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What is TMS?

Magstim® TMS Therapy involves a series of repetitive, brief, and highly focused magnetic pulses, designed to
stimulate brain cells. TMS is typically prescribed to adult patients when antidepressants have failed, or the side
effects are intolerable. In comparison to antidepressants, Magstim® TMS Therapy is a non-invasive outpatient
procedure with few known side effects1.
Magstim® TMS Therapy systems offer versatility with a range of treatment protocols including a 3-minute
treatment option.

  • Safe & Effective1
  • Few Known Side Effects
  • Non-Invasive
  • No Anesthesia
  • Outpatient Treatment
  • Covered by Insurance (including Medicare)

What to Expect and Possible Side Effects

TMS therapy is a treatment that occurs five days a week for 6 weeks. Your doctor will determine the ideal stimulation intensity (dosage) and treatment protocol.

To determine the proper dosage, your doctor will perform a mapping called a ‘motor threshold assessment’. During this process, an electromagnetic coil will be placed against a part of your head called the motor cortex. A series of single pulses at different power levels will be delivered in order to find the specific intensity (dosage) to cause your thumb to twitch. The doctor will make calculations based on the number of thumb twitches and the intensity of the pulse to determine your dosage.

For treatment, the coil will be placed on the specific treatment location determined during the motor threshold assessment. Each treatment will last between 3 and 37.5 minutes depending on the clinical protocol prescribed by your physician.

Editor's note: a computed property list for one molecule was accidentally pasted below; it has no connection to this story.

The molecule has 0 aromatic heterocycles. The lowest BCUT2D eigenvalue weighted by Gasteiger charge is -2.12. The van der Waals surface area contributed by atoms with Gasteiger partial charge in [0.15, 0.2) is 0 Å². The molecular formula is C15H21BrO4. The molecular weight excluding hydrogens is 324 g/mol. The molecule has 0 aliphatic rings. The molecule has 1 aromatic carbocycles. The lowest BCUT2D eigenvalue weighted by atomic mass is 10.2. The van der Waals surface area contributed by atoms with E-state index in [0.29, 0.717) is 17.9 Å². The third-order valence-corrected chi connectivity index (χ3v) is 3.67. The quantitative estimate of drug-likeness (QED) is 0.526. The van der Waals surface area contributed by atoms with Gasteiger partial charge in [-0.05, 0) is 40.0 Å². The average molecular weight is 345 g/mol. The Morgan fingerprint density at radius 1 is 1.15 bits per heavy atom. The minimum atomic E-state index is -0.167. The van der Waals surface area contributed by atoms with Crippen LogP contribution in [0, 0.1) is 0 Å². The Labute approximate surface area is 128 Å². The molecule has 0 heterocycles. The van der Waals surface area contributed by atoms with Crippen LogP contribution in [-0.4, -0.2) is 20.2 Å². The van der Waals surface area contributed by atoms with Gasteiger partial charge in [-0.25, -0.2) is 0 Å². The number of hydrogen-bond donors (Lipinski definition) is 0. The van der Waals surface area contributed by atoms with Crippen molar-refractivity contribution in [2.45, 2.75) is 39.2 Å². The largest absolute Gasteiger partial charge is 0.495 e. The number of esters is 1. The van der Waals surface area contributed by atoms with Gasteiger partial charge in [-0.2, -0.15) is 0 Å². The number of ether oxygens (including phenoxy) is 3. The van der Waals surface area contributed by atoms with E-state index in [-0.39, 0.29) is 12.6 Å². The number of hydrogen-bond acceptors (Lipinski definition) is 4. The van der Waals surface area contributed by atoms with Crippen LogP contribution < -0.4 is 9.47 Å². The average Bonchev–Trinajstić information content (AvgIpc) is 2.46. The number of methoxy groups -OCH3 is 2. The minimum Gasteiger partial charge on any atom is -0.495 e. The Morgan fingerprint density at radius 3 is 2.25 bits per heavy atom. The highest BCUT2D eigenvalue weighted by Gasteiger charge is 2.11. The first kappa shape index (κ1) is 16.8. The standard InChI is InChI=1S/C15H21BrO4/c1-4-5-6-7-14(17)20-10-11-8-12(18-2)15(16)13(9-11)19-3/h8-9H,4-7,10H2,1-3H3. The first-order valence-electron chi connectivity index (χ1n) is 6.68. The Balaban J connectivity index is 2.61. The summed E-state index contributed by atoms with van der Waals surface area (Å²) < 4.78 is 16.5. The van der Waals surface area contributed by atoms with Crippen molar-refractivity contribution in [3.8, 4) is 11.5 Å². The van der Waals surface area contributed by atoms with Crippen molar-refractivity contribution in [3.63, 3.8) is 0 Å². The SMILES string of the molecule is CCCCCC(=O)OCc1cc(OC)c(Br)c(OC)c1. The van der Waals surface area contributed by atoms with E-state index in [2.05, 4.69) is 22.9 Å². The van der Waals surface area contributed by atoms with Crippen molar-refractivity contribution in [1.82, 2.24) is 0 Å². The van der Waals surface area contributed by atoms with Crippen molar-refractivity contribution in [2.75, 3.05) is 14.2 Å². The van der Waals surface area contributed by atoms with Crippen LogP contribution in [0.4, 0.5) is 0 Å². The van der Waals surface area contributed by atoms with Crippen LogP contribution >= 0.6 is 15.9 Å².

TMS is a safe and well tolerated treatment with few known side effects. Clinical studies show that the most common side effects are mild to moderate scalp discomfort and mild headaches, both of which are short term7.

Patient Education Booklet by Ascend Counseling & Wellness
7. Gaynes BN, Lloyd SW, Lux L, et al. Repetitive transcranial magnetic stimulation for treatment-resistant depression: a systematic review and meta-analysis. J Clin Psychiatry. 2014;75(5):477–489

TMS & Antidepressants

TMS is typically prescribed when antidepressants have failed, or the side effects are intolerable. Antidepressants are systemic, which means that the medication is absorbed into the blood stream. This can cause numerous side effects. TMS is a noninvasive, outpatient procedure with no systemic side effects4,5.


TMS and Electroconvulsive Therapy (ECT) are both effective in the treatment of depression, but ECT is associated with
more side effects such as memory loss. ECT requires general anesthesia while the electric currents are passed through the
brain to induce a seizure. When given as an outpatient procedure the patient may not drive for 24 hours following ECT.

4. George, M. S., Lisanby, S. H., Avery, D., McDonald, W. M., Durkalski, V., Pavlicova, M., … & Holtzheimer, P. E. (2010). Daily left prefrontal transcranial magnetic stimulation therapy for major depressive disorder: a sham-controlled randomized trial. Archives of general psychiatry, 67(5), 507-516.
5. O’Reardon, J. P., Solvason, H. B., Janicak, P. G., Sampson, S., Isenberg, K. E., Nahas, Z., … & Demitrack, M. A. (2007). Efficacy and safety of transcranial magnetic stimulation in the acute treatment of major depression: a multisite randomized controlled trial. Biological psychiatry, 62(11), 1208-1216.
6. Rossi, S., Hallett, M., Rossini, P. M., Pascual-Leone, A., & Safety of TMS Consensus Group (2009). Safety, ethical considerations, and application guidelines for the use of transcranial magnetic stimulation in clinical practice and research. Clinical neurophysiology : official journal of the International Federation of Clinical Neurophysiology, 120(12), 2008–2039. doi:10.1016/j. clinph.2009.08.016
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